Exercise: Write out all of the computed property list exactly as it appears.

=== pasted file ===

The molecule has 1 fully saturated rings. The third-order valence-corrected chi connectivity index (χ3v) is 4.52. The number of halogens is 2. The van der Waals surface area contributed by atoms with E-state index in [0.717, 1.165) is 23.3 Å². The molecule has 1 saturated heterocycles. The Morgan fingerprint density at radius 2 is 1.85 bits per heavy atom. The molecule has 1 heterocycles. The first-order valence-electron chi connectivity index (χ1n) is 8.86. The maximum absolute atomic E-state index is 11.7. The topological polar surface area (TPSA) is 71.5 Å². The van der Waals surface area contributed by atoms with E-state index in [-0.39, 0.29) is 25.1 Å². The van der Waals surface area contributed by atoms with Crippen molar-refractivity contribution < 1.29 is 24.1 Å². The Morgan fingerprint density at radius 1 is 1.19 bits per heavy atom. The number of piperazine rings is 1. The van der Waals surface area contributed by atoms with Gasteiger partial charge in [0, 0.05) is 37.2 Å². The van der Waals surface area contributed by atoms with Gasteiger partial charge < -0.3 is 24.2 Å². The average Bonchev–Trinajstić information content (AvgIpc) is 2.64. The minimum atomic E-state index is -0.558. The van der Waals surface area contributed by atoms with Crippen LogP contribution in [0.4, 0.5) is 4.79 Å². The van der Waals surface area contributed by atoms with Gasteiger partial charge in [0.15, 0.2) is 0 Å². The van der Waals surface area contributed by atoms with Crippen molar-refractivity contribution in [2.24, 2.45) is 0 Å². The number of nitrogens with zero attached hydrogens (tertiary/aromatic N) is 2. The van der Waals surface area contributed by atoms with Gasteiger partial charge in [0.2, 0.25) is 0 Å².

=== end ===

The molecule has 1 fully saturated rings. The third-order valence-corrected chi connectivity index (χ3v) is 4.52. The number of halogens is 2. The van der Waals surface area contributed by atoms with E-state index in [0.717, 1.165) is 23.3 Å². The molecule has 1 saturated heterocycles. The Morgan fingerprint density at radius 2 is 1.85 bits per heavy atom. The molecule has 1 heterocycles. The first-order valence-electron chi connectivity index (χ1n) is 8.86. The maximum absolute atomic E-state index is 11.7. The topological polar surface area (TPSA) is 71.5 Å². The van der Waals surface area contributed by atoms with E-state index in [-0.39, 0.29) is 25.1 Å². The van der Waals surface area contributed by atoms with Crippen molar-refractivity contribution < 1.29 is 24.1 Å². The Morgan fingerprint density at radius 1 is 1.19 bits per heavy atom. The number of piperazine rings is 1. The van der Waals surface area contributed by atoms with Gasteiger partial charge in [0, 0.05) is 37.2 Å². The van der Waals surface area contributed by atoms with Gasteiger partial charge < -0.3 is 24.2 Å². The average Bonchev–Trinajstić information content (AvgIpc) is 2.64. The minimum atomic E-state index is -0.558. The van der Waals surface area contributed by atoms with Crippen LogP contribution in [0.4, 0.5) is 4.79 Å². The van der Waals surface area contributed by atoms with Gasteiger partial charge in [0.15, 0.2) is 0 Å². The van der Waals surface area contributed by atoms with Crippen molar-refractivity contribution in [2.24, 2.45) is 0 Å². The number of nitrogens with zero attached hydrogens (tertiary/aromatic N) is 2. The van der Waals surface area contributed by atoms with Gasteiger partial charge in [0.2, 0.25) is 0 Å².